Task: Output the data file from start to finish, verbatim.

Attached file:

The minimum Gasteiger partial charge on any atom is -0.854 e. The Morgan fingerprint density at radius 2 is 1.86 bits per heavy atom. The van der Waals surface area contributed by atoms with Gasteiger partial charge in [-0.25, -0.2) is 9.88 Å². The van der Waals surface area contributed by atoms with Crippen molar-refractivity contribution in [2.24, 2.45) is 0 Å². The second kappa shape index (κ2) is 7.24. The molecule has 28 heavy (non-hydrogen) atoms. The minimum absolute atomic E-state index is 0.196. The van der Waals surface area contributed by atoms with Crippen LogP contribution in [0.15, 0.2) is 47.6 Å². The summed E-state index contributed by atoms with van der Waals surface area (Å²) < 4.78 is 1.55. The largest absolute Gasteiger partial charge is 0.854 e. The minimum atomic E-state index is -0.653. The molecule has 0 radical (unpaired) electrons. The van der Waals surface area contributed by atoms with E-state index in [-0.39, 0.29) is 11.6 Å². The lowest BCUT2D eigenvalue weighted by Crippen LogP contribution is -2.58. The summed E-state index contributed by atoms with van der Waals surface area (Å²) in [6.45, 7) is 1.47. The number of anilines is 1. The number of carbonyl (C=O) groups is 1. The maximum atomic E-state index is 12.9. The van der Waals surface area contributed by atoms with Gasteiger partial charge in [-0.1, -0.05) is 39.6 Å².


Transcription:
The minimum Gasteiger partial charge on any atom is -0.854 e. The Morgan fingerprint density at radius 2 is 1.86 bits per heavy atom. The van der Waals surface area contributed by atoms with Gasteiger partial charge in [-0.25, -0.2) is 9.88 Å². The van der Waals surface area contributed by atoms with Crippen molar-refractivity contribution in [2.24, 2.45) is 0 Å². The second kappa shape index (κ2) is 7.24. The molecule has 28 heavy (non-hydrogen) atoms. The minimum absolute atomic E-state index is 0.196. The van der Waals surface area contributed by atoms with Crippen LogP contribution in [0.15, 0.2) is 47.6 Å². The summed E-state index contributed by atoms with van der Waals surface area (Å²) < 4.78 is 1.55. The largest absolute Gasteiger partial charge is 0.854 e. The minimum atomic E-state index is -0.653. The molecule has 0 radical (unpaired) electrons. The van der Waals surface area contributed by atoms with E-state index in [-0.39, 0.29) is 11.6 Å². The lowest BCUT2D eigenvalue weighted by Crippen LogP contribution is -2.58. The summed E-state index contributed by atoms with van der Waals surface area (Å²) in [6.45, 7) is 1.47. The number of anilines is 1. The number of carbonyl (C=O) groups is 1. The maximum atomic E-state index is 12.9. The van der Waals surface area contributed by atoms with Gasteiger partial charge in [-0.1, -0.05) is 39.6 Å².